'If you have a garden and a library, you have everything you need'
Marcus Tullius Cicero
I am very fortunate to be able to work from my home, Woburn Lodge, in a studio surrounded by a beautiful old woodland garden and arboretum.
The garden once formed part of the estate of Woburn House, Millisle in County Down, Northern Ireland, which was once the seat of George Dunbar, a successful linen merchant and one time Mayor of Belfast.
Among the ‘large leaved’ Rhododendron species that grow at Woburn are R. sinogrande, R. magnificum, R. macabeanum and R. falconeri. Perhaps the most impressive though is R. protistum from Myanmar, one of Frank Kingdon Ward's introductions. It is a magnificent single stemmed tree now, covered with a mass of enormous magenta coloured flowers in February.
There are a number of champion trees in the garden. Irish champion for height at 14.5 meters is Crinodendron hookerianum, the Chilean lantern tree and Ilex altaclarensis, a hybrid holly, is an Irish champion at 20 metres.
A Eucryphia nymansay at 19.4 metres is first equal in height with the Irish champion at Mount Usher in Co Wicklow. Other plants from the southern hemisphere thrive at Woburn, including Myrtus apiculata with its wonderful peeling cinnamon-brown bark and aromatic leaves, Embothium longifolium and Drimys winteri. The latter has grown to massive proportions and flowers profusely.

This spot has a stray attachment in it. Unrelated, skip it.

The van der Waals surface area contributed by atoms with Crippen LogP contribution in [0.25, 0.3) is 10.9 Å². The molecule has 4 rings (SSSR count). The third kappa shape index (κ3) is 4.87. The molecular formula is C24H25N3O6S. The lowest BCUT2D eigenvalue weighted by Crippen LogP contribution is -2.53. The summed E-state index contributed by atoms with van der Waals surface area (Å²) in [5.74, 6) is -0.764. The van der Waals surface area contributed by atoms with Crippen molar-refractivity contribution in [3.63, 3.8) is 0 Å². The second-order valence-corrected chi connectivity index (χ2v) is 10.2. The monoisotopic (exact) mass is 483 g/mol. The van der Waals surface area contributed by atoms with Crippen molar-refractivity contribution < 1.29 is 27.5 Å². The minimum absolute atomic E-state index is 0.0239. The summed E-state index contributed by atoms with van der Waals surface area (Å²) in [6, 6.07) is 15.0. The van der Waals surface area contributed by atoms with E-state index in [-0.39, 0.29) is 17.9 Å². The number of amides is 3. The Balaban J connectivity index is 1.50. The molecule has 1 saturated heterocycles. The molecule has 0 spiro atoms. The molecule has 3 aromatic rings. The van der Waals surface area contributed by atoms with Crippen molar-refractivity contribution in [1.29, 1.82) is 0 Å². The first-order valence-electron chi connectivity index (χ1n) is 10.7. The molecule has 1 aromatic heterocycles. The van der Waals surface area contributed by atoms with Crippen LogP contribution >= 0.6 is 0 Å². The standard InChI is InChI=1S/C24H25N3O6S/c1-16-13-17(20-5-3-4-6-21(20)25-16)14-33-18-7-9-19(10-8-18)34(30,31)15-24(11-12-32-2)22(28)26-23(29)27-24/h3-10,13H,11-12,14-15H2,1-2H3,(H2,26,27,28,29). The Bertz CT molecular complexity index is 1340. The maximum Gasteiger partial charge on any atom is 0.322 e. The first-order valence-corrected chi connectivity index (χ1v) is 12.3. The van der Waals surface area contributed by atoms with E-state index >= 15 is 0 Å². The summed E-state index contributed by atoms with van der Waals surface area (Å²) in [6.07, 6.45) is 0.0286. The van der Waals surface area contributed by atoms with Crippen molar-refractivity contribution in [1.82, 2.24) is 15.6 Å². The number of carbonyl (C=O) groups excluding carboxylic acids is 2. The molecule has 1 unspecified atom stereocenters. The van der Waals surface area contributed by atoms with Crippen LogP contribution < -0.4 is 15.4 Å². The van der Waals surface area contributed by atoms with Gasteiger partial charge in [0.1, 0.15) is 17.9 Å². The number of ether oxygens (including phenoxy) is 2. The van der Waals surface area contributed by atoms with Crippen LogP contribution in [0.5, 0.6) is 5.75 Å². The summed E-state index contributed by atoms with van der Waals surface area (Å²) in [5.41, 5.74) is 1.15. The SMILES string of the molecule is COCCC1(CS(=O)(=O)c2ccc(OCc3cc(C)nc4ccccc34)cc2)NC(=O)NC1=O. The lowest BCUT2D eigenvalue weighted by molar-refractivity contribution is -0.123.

I am now concentrating on developing an organic cutting garden. Although I am surrounded by trees and shrubs, there was no 'flower' garden as such here, since my grandmother's day. This is very much in its infancy, but you have to start somewhere and over the past few years we have been slowly reclaiming the old walled garden (or at least the outside wall and environs of the original walled garden).
For as long as anyone could remember it had been a muddy, rutted, neglected boggy mess, with old timber and bits and pieces of miscellaneous rusting machinery littering the area. The old apple trees were choked with ivy as thick as your arm, and brambles, nettles and ragwort ruled supreme….not any more!!
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Garden open by appointment for;
Other special occasions
Visitors and Garden groups welcome to make an appointment to view the garden